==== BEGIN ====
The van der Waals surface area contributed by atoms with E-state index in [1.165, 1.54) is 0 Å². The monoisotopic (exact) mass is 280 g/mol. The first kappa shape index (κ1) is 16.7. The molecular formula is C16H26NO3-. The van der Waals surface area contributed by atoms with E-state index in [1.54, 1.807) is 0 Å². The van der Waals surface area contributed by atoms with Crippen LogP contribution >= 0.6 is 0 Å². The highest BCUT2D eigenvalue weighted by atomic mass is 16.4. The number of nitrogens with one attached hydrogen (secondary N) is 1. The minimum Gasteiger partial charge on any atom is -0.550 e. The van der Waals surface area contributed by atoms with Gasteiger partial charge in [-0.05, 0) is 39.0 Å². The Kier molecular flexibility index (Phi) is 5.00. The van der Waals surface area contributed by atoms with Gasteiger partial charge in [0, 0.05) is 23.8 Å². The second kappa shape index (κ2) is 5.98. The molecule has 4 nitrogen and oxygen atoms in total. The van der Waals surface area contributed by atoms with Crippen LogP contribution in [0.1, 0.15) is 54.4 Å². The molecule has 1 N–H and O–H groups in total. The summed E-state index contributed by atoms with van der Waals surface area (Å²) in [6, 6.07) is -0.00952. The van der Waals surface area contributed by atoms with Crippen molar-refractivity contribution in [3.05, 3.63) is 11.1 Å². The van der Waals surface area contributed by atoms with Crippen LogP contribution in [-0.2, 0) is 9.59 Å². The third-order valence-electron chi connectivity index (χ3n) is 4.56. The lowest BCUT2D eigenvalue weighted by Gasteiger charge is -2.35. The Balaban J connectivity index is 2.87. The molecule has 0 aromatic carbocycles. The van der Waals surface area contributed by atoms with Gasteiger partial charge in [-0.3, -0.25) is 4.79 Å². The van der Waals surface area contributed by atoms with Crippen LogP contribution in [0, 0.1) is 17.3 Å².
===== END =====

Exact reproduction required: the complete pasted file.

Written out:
The van der Waals surface area contributed by atoms with E-state index in [1.165, 1.54) is 0 Å². The monoisotopic (exact) mass is 280 g/mol. The first kappa shape index (κ1) is 16.7. The molecular formula is C16H26NO3-. The van der Waals surface area contributed by atoms with E-state index in [1.54, 1.807) is 0 Å². The van der Waals surface area contributed by atoms with Crippen LogP contribution >= 0.6 is 0 Å². The highest BCUT2D eigenvalue weighted by atomic mass is 16.4. The number of nitrogens with one attached hydrogen (secondary N) is 1. The minimum Gasteiger partial charge on any atom is -0.550 e. The van der Waals surface area contributed by atoms with Gasteiger partial charge in [-0.05, 0) is 39.0 Å². The Kier molecular flexibility index (Phi) is 5.00. The van der Waals surface area contributed by atoms with Gasteiger partial charge in [0, 0.05) is 23.8 Å². The second kappa shape index (κ2) is 5.98. The molecule has 4 nitrogen and oxygen atoms in total. The van der Waals surface area contributed by atoms with Crippen LogP contribution in [0.1, 0.15) is 54.4 Å². The molecule has 1 N–H and O–H groups in total. The summed E-state index contributed by atoms with van der Waals surface area (Å²) in [6, 6.07) is -0.00952. The van der Waals surface area contributed by atoms with Crippen molar-refractivity contribution in [3.05, 3.63) is 11.1 Å². The van der Waals surface area contributed by atoms with Crippen LogP contribution in [-0.2, 0) is 9.59 Å². The third-order valence-electron chi connectivity index (χ3n) is 4.56. The lowest BCUT2D eigenvalue weighted by Gasteiger charge is -2.35. The Balaban J connectivity index is 2.87. The molecule has 0 aromatic carbocycles. The van der Waals surface area contributed by atoms with Gasteiger partial charge in [-0.3, -0.25) is 4.79 Å². The van der Waals surface area contributed by atoms with Crippen LogP contribution in [0, 0.1) is 17.3 Å².